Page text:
A relative newcomer to cabaret, John DePalma scored in his Convention debut with his pop combination of "Shiver Me Timbers" and "I Guess the Lord Must Be in New York City." Meanwhile, Sylvia McNair, a classical singer and two-time Grammy winner, and Jane White, a theater star and cabaret/concert artist, also made their Convention debuts last night. The audience was well served by having them join the evening's roster of stars. Far less successful was Shelley Mac Arthur from Chicago, who came off like a parody of a cabaret singer in her debut. The peformance consisted mostly of pseudo sexy posturing and the poor woman didn't seem to know what to do with her hands; twice, she raised her arms Evita-style. She sang well but she didn't offer the patrons one honest moment in either of her two songs.

Neither Convention neophytes nor fixtures, Tom Michael and Beckie Menzie sang a stirring duet version of Cy Coleman's "Rhythm of Life." But perhaps the most thrilling performance of the evening came from Australian star Kane Alexander, last in New York two years ago. This boy from Oz was riveting in both of his numbers, "The Best Thing That Ever Happened to Me" and his stunningly original rendition of "These Foolish Things" (as arranged by Christopher Denny). Alexander will be performing two shows at the Oak Room, November 2 at 8pm and November 3 at 9pm.

The Cabaret Convention continues at Town Hall through Sunday. It's the most important cabaret event of the year --as it has been for 14 years now.


Who Knew?

Jim Caruso's Cast Party was crammed with post-Convention talent last night; lots of folks who performed earlier in the evening at Town Hall got up to sing again in the King Kong Room at The Supper Club, where this once-a-week happening happens.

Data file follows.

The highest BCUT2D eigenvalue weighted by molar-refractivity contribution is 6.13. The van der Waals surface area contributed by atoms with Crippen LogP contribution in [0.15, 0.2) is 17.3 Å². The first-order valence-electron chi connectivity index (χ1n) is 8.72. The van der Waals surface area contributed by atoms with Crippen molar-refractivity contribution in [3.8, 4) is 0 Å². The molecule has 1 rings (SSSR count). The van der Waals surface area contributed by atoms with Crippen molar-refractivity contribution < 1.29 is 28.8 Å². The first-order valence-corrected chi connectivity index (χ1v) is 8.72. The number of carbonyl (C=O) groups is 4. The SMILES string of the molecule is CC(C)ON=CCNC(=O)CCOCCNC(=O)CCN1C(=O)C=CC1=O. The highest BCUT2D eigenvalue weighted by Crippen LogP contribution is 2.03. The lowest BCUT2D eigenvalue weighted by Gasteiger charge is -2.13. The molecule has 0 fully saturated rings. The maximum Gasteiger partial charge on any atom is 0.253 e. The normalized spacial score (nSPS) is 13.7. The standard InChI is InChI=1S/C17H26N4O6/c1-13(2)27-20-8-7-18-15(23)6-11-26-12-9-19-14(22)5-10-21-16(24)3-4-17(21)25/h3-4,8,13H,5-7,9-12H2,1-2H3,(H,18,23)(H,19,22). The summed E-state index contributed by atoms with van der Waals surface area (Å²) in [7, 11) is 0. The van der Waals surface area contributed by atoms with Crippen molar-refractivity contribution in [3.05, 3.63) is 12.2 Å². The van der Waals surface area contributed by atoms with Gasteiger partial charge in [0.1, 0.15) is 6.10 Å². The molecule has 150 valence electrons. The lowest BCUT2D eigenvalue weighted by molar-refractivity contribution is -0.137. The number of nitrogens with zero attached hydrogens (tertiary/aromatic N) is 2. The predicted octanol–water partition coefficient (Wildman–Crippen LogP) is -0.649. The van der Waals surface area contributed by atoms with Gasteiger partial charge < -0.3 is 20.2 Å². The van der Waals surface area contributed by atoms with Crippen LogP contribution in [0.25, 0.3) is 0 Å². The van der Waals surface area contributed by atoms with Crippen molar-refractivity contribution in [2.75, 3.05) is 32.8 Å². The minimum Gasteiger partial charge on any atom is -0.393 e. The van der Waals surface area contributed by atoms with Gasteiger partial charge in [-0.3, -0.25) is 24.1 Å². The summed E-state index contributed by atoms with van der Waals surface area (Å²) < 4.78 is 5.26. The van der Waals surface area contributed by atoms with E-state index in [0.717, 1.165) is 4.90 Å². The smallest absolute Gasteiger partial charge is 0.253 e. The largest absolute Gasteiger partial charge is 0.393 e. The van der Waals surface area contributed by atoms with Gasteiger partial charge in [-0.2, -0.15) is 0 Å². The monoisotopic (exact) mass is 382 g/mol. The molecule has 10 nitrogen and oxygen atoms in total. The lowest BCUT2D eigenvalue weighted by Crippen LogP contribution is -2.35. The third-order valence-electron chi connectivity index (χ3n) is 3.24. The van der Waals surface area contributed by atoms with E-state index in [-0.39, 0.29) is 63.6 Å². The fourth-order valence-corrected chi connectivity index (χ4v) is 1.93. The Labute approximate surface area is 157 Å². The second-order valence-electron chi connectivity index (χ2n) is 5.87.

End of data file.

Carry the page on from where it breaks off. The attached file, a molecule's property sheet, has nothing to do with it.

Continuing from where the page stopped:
With so many folks in town for the Convention from all over the country and the world, Caruso's talent pool was incredibly deep and wide. Yet it was the club's manager, Lionel Robin, who gave the one unforgettably brilliant performance of the night. His rendition of Charles Aznavour's "Formidable" was exactly that; we've only seen one entertainer deliver the song more persuasively, and that was Azvanour himself. Robin has rarely performed at the Cast Party, but we fervently hope that he'll get up to the microphone every Monday night from now on.


Darrell Henline
Remembrance of Things Past

On September 25, the New York entertainment world lost someone near and dear to its soul. Darrell Henline, a former dancer and choreographer who spent the larger part of his life as an editor and publisher, passed away after a tooth-and-nail struggle with cancer. An editor at Dance magazine, a founder of the legendary After Dark, an editor at CUE, and the creator of The SoHo Weekly News at various points in his life, Henline's final professional achievement was his establishment of Cabaret Scenes magazine -- which, at the time of his death, had subscribers in 46 states and 14 foreign countries. As publisher and editor-in-chief of this periodical, he brought wide attention to the unique art form of cabaret.

A memorial service was held last Friday at Saint Thomas Church on Fifth Avenue to celebrate Henline's life. Among those who performed in his honor were Ann Hampton Callaway, Steven Lutvak, Anna Bergman, Craig Rubano, and Julie Reyburn. The heavily attended memorial was a Who's Who of cabaret; it seemed as though there were more performers in the pews than will grace the stage all week long during the entire Cabaret Convention. Their attendance was a tribute to Henline's impact on the world of live entertainment. A picture of the youthful Henline, who was born in 1928, graced the memorial program, and most of us who knew him only in his later years couldn't help but remark upon his close resemblance to a young Joseph Cotton.

His partner of 26 years, Keith Meritz, has promised that Cabaret Scenes will continue. But Darrell Henline will be sorely missed.